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71st World Congress of Writers Opens in Bled

From: Writers in Prison Committee, International PEN

71st World Congress of Writers Opens in Bled

International PEN Seeks to Bridge Political Divides, Cultural Traditions

Bled, Slovenia, June 14, 2005: Forty years after an International PEN Congress in Bled opened a dialogue between writers separated by the Iron Curtain, the world organization of writers has once again gathered in Bled to reach across cultural and political divisions and defend writers and freedom of expression around the world. More than 250 writers representing 88 PEN centers and every region of the world will be participating in International PEN's 71st World Congress this week.

At a press conference this morning to mark the opening of the Congress, International PEN President Jiri Grusa declared, "We are living in a time of extraordinary threats to writers and the freedom to write. In the ten years since our colleague Ken Saro-Wiwa was executed in Nigeria, hundreds of writers and journalists around the world have died by violence. Crackdowns on internet writers and anti-terrorism legislation have harmed writers and chilled freedom of expression in a number of countries. This week we will be challenging these threats."

International Secretary Joanne Leedom-Ackerman spoke of the significance of Bled, and the Slovene PEN Center, for the 84 year-old organization. "Arthur Miller was elected President of International PEN the last time we held a Congress here in Bled, and his presidency, and that Congress, helped PEN become an organization that connects writers who find themselves isolated by international conflicts and political passions. Here in 1965, for the first time, PEN welcomed writers from the Soviet Union as observers at a PEN Congress, beginning a process that culminated in the establishment of the first PEN center in a Soviet bloc country 20 years later."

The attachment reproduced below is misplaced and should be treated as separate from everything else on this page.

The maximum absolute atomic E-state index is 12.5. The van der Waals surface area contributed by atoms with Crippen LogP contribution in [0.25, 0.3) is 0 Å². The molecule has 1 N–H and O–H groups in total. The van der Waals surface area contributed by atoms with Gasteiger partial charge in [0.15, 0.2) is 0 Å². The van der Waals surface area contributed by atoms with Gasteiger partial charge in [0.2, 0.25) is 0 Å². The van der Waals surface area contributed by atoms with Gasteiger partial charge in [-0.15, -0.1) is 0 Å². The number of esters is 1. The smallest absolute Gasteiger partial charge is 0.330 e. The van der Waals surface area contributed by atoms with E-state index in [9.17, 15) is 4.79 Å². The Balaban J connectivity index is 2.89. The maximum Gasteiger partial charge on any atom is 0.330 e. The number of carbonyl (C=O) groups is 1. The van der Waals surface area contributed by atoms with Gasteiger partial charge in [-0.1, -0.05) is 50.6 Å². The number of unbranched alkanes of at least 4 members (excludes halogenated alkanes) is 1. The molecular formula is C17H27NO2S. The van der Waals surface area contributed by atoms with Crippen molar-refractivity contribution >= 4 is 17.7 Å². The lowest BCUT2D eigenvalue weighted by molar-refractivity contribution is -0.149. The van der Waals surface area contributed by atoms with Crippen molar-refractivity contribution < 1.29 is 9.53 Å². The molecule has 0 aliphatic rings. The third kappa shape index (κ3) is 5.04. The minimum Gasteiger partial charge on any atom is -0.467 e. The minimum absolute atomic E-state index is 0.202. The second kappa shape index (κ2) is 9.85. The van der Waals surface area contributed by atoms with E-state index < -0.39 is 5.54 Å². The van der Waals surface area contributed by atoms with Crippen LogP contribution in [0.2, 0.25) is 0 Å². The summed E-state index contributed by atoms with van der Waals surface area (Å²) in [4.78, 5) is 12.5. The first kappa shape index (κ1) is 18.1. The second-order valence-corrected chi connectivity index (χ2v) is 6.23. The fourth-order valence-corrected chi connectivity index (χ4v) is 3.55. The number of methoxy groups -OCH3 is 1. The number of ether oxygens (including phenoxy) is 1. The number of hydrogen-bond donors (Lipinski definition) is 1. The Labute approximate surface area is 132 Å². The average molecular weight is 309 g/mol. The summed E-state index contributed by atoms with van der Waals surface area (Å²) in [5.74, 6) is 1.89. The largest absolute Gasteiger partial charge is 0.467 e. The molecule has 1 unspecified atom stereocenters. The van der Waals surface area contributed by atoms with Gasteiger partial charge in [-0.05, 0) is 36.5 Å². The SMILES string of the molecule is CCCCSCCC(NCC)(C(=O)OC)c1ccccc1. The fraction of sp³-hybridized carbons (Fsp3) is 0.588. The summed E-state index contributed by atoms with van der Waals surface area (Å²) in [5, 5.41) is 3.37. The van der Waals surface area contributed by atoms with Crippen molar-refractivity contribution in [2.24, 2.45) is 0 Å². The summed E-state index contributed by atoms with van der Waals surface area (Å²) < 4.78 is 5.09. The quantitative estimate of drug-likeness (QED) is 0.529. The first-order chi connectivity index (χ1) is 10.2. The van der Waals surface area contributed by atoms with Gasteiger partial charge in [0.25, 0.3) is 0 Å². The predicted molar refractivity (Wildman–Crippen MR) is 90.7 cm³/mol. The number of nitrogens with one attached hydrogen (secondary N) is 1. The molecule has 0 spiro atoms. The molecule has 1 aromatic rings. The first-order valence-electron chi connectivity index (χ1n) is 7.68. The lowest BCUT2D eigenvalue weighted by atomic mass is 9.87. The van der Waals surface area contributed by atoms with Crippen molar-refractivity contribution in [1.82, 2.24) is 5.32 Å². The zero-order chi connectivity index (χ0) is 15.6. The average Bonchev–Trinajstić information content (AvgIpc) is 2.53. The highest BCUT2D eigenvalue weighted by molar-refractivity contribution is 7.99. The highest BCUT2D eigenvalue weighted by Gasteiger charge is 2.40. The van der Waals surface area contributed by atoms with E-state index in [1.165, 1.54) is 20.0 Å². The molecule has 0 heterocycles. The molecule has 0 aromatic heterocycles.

Underscoring the importance of bridge-building for PEN, Ms. Leedom-Ackerman paid special tribute to the efforts of Slovene PEN to bring aid and support to writers in Sarajevo in the early 1990's, calling that work "one of the clearest embodiments of the PEN spirit in recent memory."

"At the height of the worst conflict in the Balkans, at a time when dozens of writers were literally cut off from the rest of the world, Slovene PEN and the Peace Committee of International PEN, under the leadership of Boris Novak, managed to get them critical, very likely life-saving support, and to keep the lines of communication open. It is wonderful to be here in Bled to acknowledge the leadership of the Slovene PEN Center and remember Arthur Miller, who died this past year."

The 2005 PEN World Congress comes at a time of unprecedented growth in the international literary organization, which now encompasses 141 centers in 99 countries around the globe. Writers from active networks of PEN centers in Latin America, Africa, and Asia are attending this week's Congress, and major PEN programs will take place in Ghana, Austria, Kyrgyzstan and Australia later this year. There are also significant new initiatives under way to foster PEN centers in the Arab world and to connect writers in the People's Republic of China with PEN centers around the world.

"At a time when there is a great deal of talk about the clash of cultures, PEN has become a place where cultures come to meet and debate," Ms. Leedom-Ackerman said. "Our goal is not to clash, but to communicate."

International PEN's 71st World Congress of Writers will feature major round table discussions and readings and literary programs throughout the week. At the same time, the Assembly of Delegates and PEN's Peace Committee, Writers in Prison Committee, Women's Committee, Committee on Translation and Linguistic Rights, and Exiles Network will take up a number of issues of pressing concern to writers around the globe. Immediately following the Congress in Bled, the PEN Women's Committee will convene a historic meeting of women writers in Bishkek, Kyrgyzstan.

ENDS

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